The primary step for banks to respond to the security challenge of SEPA is to deconstruct the traditional silos which exist internally where each payment instrument is dealt with separately. Banks need to implement enterprise-wide risk monitoring systems that oversee and cross-reference data from multiple payment channels, including SEPA-compliant cross-border transactions, to provide fraud teams with a complete picture. Transaction and account information from a variety of channels will enable banks to better detect and put a stop to suspicious activities. While multi-channel monitoring should already be a key component in any banks’ risk approach, as they add further channels and endeavour to offer customers greater flexibility, enterprise risk management will become even more important in the post-SEPA environment.
Financial institutions must address potentially fraudulent transactions at the point of access as well as those that have avoided initial detection but appear suspicious in nature. According to the UK Payments Association, APACS, nearly 15 million people in the UK now use the internet to access their bank accounts and millions more regularly shop online. As the internet is not restricted by national borders that can be physically protected, it is one of the most high-risk banking channels available.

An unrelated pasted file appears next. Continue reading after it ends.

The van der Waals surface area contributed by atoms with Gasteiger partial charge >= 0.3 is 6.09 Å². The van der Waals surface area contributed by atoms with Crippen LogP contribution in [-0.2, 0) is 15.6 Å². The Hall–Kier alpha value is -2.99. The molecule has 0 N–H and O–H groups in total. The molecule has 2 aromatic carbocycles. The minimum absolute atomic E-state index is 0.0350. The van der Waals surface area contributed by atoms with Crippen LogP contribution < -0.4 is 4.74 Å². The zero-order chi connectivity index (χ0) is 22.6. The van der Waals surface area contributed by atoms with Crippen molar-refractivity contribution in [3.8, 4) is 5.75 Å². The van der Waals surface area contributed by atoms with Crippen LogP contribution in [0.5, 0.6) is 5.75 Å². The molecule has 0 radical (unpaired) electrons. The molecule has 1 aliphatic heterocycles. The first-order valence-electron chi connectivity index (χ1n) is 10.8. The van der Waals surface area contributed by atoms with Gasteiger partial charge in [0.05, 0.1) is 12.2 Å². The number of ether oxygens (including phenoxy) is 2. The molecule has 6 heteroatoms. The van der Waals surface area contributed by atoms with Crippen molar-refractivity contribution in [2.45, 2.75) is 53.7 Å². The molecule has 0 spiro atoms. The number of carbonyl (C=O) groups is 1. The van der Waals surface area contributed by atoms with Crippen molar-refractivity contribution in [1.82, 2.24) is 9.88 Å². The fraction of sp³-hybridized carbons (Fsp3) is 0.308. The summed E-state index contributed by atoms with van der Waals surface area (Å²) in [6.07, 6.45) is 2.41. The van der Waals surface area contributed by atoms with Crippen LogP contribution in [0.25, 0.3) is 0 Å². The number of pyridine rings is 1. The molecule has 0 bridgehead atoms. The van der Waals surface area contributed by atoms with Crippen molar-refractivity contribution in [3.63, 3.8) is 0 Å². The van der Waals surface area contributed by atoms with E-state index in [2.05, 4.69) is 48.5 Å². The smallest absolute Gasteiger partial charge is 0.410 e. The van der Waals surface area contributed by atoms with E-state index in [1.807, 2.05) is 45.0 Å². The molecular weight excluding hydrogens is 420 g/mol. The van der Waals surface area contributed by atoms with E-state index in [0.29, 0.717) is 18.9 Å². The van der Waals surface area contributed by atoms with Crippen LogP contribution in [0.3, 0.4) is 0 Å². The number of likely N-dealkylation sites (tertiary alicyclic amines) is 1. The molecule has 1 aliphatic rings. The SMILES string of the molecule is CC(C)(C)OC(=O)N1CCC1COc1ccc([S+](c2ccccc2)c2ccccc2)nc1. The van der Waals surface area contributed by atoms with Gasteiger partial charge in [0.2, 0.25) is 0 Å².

Security techniques that can work in conjunction with enterprise-wide risk management include two-factor authentication, real-time risk monitoring and the tracking of internet log-on details to generate alerts against suspicious IP addresses. The profiling of customer IP addresses as part of an IP intelligence solution can track internet log-on details and generate alerts against suspicious activity, effectively monitoring bank customers’ online activity to identify potentially fraudulent behaviour.
At the heart of all of these technologies must lie the ability to feed increasing amounts of fraud-related data into a more collaborative monitoring solution. Akin to the way in which fraudsters share information to strengthen their attacks to be more equipped to target multiple banking channels, financial institutions must introduce an enterprise-wide risk management solution. The newly formed FPEG (Fraud Prevention Expert Group) which discusses the preventative measures that can be put in place to combat payment fraud, particularly at a cross-border level, is a step in the right direction. This group demonstrates the industry’s growing appetite to rightly view fraud as a non-competitive issue – a perception that will ultimately serve to benefit banking revenues and, importantly, banks customers in the wake of greater fraud challenges such as SEPA.
By Michelle Weatherhead, manager of risk solutions at ACI Worldwide (EMEA) Ltd